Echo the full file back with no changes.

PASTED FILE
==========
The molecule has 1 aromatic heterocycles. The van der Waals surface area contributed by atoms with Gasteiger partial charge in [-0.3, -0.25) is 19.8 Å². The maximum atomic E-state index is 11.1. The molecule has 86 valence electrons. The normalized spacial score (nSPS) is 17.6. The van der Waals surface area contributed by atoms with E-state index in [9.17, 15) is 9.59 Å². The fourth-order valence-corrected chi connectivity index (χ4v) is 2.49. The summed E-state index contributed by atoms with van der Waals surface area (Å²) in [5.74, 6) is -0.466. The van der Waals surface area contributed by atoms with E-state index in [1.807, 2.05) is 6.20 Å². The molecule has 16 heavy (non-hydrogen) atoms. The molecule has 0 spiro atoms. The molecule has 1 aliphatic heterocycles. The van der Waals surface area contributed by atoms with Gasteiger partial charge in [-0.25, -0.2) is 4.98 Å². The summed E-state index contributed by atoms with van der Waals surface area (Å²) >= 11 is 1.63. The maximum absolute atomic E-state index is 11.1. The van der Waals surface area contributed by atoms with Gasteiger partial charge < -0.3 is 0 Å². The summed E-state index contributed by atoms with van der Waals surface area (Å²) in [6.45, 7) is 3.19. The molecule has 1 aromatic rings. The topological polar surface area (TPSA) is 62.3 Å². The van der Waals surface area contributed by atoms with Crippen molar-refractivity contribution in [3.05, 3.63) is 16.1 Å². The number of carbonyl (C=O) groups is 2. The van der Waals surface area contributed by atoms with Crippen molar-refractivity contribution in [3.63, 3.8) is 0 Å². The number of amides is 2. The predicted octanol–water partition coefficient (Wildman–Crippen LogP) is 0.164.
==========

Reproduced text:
The molecule has 1 aromatic heterocycles. The van der Waals surface area contributed by atoms with Gasteiger partial charge in [-0.3, -0.25) is 19.8 Å². The maximum atomic E-state index is 11.1. The molecule has 86 valence electrons. The normalized spacial score (nSPS) is 17.6. The van der Waals surface area contributed by atoms with E-state index in [9.17, 15) is 9.59 Å². The fourth-order valence-corrected chi connectivity index (χ4v) is 2.49. The summed E-state index contributed by atoms with van der Waals surface area (Å²) in [5.74, 6) is -0.466. The van der Waals surface area contributed by atoms with E-state index in [1.807, 2.05) is 6.20 Å². The molecule has 16 heavy (non-hydrogen) atoms. The molecule has 0 spiro atoms. The molecule has 1 aliphatic heterocycles. The van der Waals surface area contributed by atoms with Gasteiger partial charge in [-0.25, -0.2) is 4.98 Å². The summed E-state index contributed by atoms with van der Waals surface area (Å²) >= 11 is 1.63. The maximum absolute atomic E-state index is 11.1. The van der Waals surface area contributed by atoms with Gasteiger partial charge < -0.3 is 0 Å². The summed E-state index contributed by atoms with van der Waals surface area (Å²) in [6.45, 7) is 3.19. The molecule has 1 aromatic rings. The topological polar surface area (TPSA) is 62.3 Å². The van der Waals surface area contributed by atoms with Crippen molar-refractivity contribution in [3.05, 3.63) is 16.1 Å². The number of carbonyl (C=O) groups is 2. The van der Waals surface area contributed by atoms with Crippen molar-refractivity contribution in [3.63, 3.8) is 0 Å². The number of amides is 2. The predicted octanol–water partition coefficient (Wildman–Crippen LogP) is 0.164.